Items tagged with Net Neutrality

Two events in the telecommunications and cable world this week have highlighted why, exactly, we need net neutrality and stronger protections for consumer rights. First, on the cable side of the business, Time Warner Cable, Cox, Eagle Communications, and Comcast have collectively introduced a bill into the Kansas legislature that prevents any city from rolling out any broadband infrastructure unless said area is completely cut off from the grid. Critically, the bill also claims that a municipality is "providing a video, telecommunications or broadband service" if it works through intermediaries, partnerships, on contract, or through resale. It would bar the use of eminent domain for the purpose... Read more...
Over the past few weeks, net neutrality has seen serious challenges from the likes of Verizon and AT&T. Verizon won a court case in which the FCC's rules on net neutrality were effectively gutted, while AT&T introduced a new pricing plan for content providers called Sponsored Data, which pushes companies like Netflix to pay an additional per-user fee to have video streams not count against that users' bandwidth. Everyone has been curious about how Netflix might respond to this, and now the company's CEO has tendered his answer in a letter to shareholders. CEO Reed Hastings has challenged the decision to strike down net neutrality in strong terms, writing: In principle, a domestic ISP... Read more...
As hard as it is to believe that such a fight could even exist, it looks like the courts are beginning to side with the likes of Verizon in the belief that ISPs should have the right to discriminate against websites. Net neutrality, a simple principle that states that the Internet should be "open" is at risk of becoming a moot point, nothing more than a pipe dream. On Monday, two out of the three judges on the panel of the D.C. Circuit Court of Appeals believe that the Federal Communications Commission, a major backer of net neutrality, lacks the ability to tell ISPs like Verizon that they can't pick and choose which sites are allowed to be delivered, or be unable to charge premiums to certain... Read more...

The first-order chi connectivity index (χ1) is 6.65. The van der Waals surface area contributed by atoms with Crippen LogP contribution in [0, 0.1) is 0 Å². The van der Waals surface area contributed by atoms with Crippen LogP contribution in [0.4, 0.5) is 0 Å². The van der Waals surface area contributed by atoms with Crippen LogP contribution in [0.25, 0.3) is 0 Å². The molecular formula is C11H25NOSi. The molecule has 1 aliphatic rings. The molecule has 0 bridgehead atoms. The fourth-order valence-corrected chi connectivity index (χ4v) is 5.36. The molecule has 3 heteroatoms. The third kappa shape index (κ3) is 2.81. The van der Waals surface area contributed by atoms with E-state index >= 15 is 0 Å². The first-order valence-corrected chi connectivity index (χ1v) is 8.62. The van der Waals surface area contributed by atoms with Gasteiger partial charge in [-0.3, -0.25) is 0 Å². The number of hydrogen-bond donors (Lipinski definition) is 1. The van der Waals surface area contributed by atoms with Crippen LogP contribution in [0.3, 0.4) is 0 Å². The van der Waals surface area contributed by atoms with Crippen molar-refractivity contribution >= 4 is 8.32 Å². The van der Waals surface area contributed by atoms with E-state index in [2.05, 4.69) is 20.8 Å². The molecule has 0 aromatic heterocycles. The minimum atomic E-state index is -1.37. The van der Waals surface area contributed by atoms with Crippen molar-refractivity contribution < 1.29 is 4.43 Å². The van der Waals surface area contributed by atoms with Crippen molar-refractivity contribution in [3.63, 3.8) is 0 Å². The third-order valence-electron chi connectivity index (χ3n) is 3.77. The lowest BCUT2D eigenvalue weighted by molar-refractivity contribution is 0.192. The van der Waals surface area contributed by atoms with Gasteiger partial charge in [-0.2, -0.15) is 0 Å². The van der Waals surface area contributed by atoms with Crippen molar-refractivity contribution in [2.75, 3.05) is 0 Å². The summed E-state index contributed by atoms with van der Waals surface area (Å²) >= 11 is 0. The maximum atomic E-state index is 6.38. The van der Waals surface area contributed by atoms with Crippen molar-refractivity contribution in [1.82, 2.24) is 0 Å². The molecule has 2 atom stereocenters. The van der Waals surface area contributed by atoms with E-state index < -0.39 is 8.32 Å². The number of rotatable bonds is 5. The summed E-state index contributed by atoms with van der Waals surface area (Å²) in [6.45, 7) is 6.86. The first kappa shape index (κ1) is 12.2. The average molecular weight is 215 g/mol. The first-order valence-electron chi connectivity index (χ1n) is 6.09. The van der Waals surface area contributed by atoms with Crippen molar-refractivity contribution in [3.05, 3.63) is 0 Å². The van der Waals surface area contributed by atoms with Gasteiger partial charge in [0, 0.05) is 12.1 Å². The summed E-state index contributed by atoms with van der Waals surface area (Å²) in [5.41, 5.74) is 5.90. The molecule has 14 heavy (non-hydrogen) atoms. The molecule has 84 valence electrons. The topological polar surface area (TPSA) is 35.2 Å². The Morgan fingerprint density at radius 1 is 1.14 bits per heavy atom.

Well, it’s official: According to Reuters, the FCC’s Net neutrality rules have been published in the Federal Register. They'll finally go into effect on November 20th. We knew this was coming and discussed it last week, but the Federal Register publication was the last official step toward launching the new rules. Net neutrality has been endlessly debated and hotly contested, to say the least, and the war will not end when the rules go into effect. In fact, now that the rules are official, those opposed to them can now launch their respective legal challenges. Not only are ISPs such as Verizon going to raise a ruckus, Republicans are expected to mount a challenge, as well. (The FCC’s... Read more...
The U.S. government has never been accused of moving too quickly on anything, and the Net neutrality rules that the FCC released late in 2010 are no exception. According to Reuters, the White House’s Office of Management and Budget has finally signed off on the rules, which clears the way for implementation in the coming months. In a nutshell, Net neutrality concerns whether or not the government should regulate ISPs, and if so, to what extent. The new rules are, predictably, a compromise; if you’re interested in the nitty-gritty details, you can read the FCC’s document for yourself. To say that Net neutrality has been a contentious issue would be an understatement; even the... Read more...
For Comcast customer Andre Vrignaud, the internet is an important part of everyday life. Vrignaud, a 39-year-old gaming consultant in Seattle and a former Microsoft technology evangelist for Xbox 360 and Xbox LIVE, has a lot of data: he has a 12TB basement server that he uses to store all of his music, which is ripped into lossless FLAC format and amounts to about a gig per CD. He saves all of his photos in RAW format, which can run over 10MB per picture. He uses the Carbonite online backup system, he uploads his music to the Amazon cloud music service, and he even does a little bittorrenting. All of this, on top of a roommate who is quite fond of multimedia... Read more...
The Canadian ISP, Rogers Communications, admitted yesterday that it throttles games like World of Warcraft in its bid to maintain QoS for all customers. The issue came to light when a Rogers subscriber filed a complaint against the company in February. The author details why she believes Rogers is filtering WoW via deep packet inspection , noting, for example, that running a VPN (Virtual Private Network) prevents players from being kicked out of game randomly. The complaint then discusses the available evidence that points back to improper throttling on Roger's part. Rogers employees on their own forums have been stating that these games use P2P to run, which is why they're being throttled, and... Read more...